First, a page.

Once producers understand what Climate Corp offers “is truly just weather insurance – it’s essentially crop agnostic – they say ‘you know what, I have 100 acres of cantaloupes that I’ve never been able to get insurance for. But I’ve been growing them for 15 years and I know what’s important.’ That might be rain in September, or heat in July -- some weather event that makes or breaks the crop.”

In such cases, Climate Corp simply adjusted a TWI corn or soybean policy and adapted it for whatever specialty crop the producer grows.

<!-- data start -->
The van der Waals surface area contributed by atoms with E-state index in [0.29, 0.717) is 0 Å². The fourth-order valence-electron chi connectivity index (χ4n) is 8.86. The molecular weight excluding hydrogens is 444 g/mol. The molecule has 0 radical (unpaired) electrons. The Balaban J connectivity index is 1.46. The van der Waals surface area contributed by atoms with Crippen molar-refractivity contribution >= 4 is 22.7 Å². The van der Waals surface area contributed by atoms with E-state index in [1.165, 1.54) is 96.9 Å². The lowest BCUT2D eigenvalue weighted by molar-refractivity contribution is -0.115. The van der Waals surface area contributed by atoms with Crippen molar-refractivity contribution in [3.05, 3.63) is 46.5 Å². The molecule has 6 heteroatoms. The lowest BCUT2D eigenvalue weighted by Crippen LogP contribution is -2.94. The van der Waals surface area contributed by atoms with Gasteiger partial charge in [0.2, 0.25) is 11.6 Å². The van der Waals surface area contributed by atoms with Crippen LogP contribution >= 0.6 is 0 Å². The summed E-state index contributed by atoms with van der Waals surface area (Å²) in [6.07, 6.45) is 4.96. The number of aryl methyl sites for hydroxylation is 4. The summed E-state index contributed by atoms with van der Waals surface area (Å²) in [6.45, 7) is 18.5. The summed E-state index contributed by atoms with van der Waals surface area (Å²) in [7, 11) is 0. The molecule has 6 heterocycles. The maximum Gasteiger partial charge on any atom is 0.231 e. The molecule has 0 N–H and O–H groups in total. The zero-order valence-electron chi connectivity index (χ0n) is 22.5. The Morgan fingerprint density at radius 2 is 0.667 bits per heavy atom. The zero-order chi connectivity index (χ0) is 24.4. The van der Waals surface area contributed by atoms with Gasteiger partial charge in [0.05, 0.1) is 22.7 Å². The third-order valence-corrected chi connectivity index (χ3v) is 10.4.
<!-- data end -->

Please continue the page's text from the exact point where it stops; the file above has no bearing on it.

What about cotton and rice? Sugarcane in Louisiana?

“Rice and cotton are our next two target crops. We’ve covered rice growers before – rain in September and worries about hurricanes knocking the crop down and becoming lodged. We built a policy that said ‘if there’s ever a day or two with more than 3 or 4 inches of rain, it probably means you had a tropical storm or hurricane come through. We’ll pay you based on that.’

“But we’re working on developing (specific) programs for rice and cotton next.”